More powerful national parliaments in this type of decisions will weaken EU without strengthening the member–states. We will notice more small inconveniences, such that you cannot use certain mobile services in another EU country, or your business has to hassle with incompatible regulations across the border. Negotiations among 28 sovereign states are far more slow and costly than central decisionmaking, and there is little incentive to overcome even small special interests in the name of a common good. National politicians are elected to stand for "national interests", and all 28 national interests are seldom aligned with the common one. The underlying problem is interdependency, our decisions may influence others even if the others do not belong to our "nation". Such decisions should be done by inclusive higher level bodies, such as European Parliament.
Enfranchisement of EU Migrants
The other, and currently less important reason, is enfranchisement of EU migrants. This is a large group of people who cannot vote in national elections but is subject to the corresponding national legislation. This is simply not fair. I think the first-best solution would be to give EU migrants voting rights rather soon after moving to another country (say, in 2 years). But until it happens, decision–making by EU institutions offers this group more say about their lives.
Finally, even EU is too small for many important decisions. Many contemporary problems, such as global trade agreements, climate change, or the puzzle of Middle–East, cannot be solved at EU level either. We need global governance more than ever before. How to achieve this in a democratic way is one of the big challenges of our time.
Saturday, October 31, 2015
Traffic improvements may sometimes be cheap. Below I show how to enhance the walkways around a University of Washington (UW) building, Schmitz hall, in Seattle at University Way and 41th street.
A bit of background. University Way is a lively shopping street one block west of the UW campus. It is a major pedestrian destination and also an important connection street. UW campus begins one block east of it, on the other side of 15th avenue. At the end of Campus Parkway (40th street) there is a much used walkbridge over 15th. Schmitz hall is located just between the walkbridge and University Way and hence a major walking corridor embraces it from both sides.
Let's start from north, approaching the campus from University Way (see the picture). We don't want to follow the sidewalk straight down (south)—then we have to climb up later again to reach the walkbridge. We take instead the level walkway around the hall, either by turning left, or south. However, as you can see, the most direct route to the walkway is blocked by a small decorative wall. This is the first cheap improvement: just remove the wall.
Compared to typical Seattle sidewalks, the walkway is surprisingly spacious. Unfortunately, a half of it is blocked by short stairs, leading to the sidewalk at about 1m above it (see the picture below). This makes a large swath of the walkway unsuitable as a connector route. I don't know if it is used for anything else. Note that even the narrow gap between stairs and a concrete pillar is blocked by a trashcan.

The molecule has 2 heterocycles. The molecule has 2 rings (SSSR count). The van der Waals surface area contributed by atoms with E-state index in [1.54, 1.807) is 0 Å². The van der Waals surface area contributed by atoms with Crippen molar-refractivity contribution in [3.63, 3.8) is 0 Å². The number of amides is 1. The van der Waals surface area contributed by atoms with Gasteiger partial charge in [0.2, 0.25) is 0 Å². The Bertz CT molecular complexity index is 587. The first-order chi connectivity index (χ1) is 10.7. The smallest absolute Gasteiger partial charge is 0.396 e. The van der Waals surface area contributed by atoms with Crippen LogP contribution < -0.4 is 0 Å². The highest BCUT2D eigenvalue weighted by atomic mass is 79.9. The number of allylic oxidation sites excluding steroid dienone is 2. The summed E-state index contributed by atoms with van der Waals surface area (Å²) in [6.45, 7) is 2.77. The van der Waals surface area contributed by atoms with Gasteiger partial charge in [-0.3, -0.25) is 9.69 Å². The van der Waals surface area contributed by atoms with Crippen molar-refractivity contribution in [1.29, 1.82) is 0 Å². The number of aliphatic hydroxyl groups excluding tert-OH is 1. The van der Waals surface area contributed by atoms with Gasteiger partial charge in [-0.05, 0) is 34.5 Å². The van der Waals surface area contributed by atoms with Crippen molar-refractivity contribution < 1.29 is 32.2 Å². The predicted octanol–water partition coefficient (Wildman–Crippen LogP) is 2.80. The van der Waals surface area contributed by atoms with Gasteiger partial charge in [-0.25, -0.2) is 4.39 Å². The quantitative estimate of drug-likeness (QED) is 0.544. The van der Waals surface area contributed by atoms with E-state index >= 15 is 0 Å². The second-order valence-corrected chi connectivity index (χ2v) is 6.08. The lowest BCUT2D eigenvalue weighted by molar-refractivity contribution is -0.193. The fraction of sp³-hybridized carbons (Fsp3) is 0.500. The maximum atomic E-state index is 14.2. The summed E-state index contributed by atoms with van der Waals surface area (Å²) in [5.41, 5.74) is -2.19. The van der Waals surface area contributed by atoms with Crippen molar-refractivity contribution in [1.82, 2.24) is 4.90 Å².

But the next picture indicates just how easy it is to recover almost half of its walkable width: a) move the bin; and b) remove the lower part of the concrete wall that lines the stairs. Metal handrails are enough for safety. You may even shorten the handrails a bit at the lower end. This is easy and cheap.
The next obstacle is a bike rack. Well, not the rack itself but the bikes that extend far out of the rack. Fortunately the solution is easy: turn the rack 90 degrees and move it over to the left side.
After passing the rack we reach the bridge with no further obstacles. However, there is another issue that can easily be solved. A bus stop is located at the 15th avenue, just at the end of the footbridge. Unfortunately, as the street is about 1m lower than the walkway at the end of the footbridge, one has to walk around the waiting shelter ("out of the picture" on right-hand side). This adds about 15 seconds to the walking time compared to the direct route.15 seconds feels rather long when the bus is just coming, and as a handy shortcut, many jump the wall instead. Indeed, this is a place where one can easily add small stairs.
We need more attention to small details when desiging transportation infrastructure. The examples above indicate that improvement can sometimes be achieved with very little costs, or even at no cost if such considerations are taken into account in the original design. We need more awareness and understanding of pedestrian mobility at least as much as money. In this case it is about directness and space: we don't want to go around if a direct route is just here, and we don't like narrow passages.
AD ENDUM: I moved the bike rack out of way.
Tuesday, July 28, 2015
US road maintenance is underfunded. Unfortunately, current politics does not offer any sustainable funding ideas either. Instead, we hear about various one time patches like playing with custom tariffs or selling strategic oil reserves.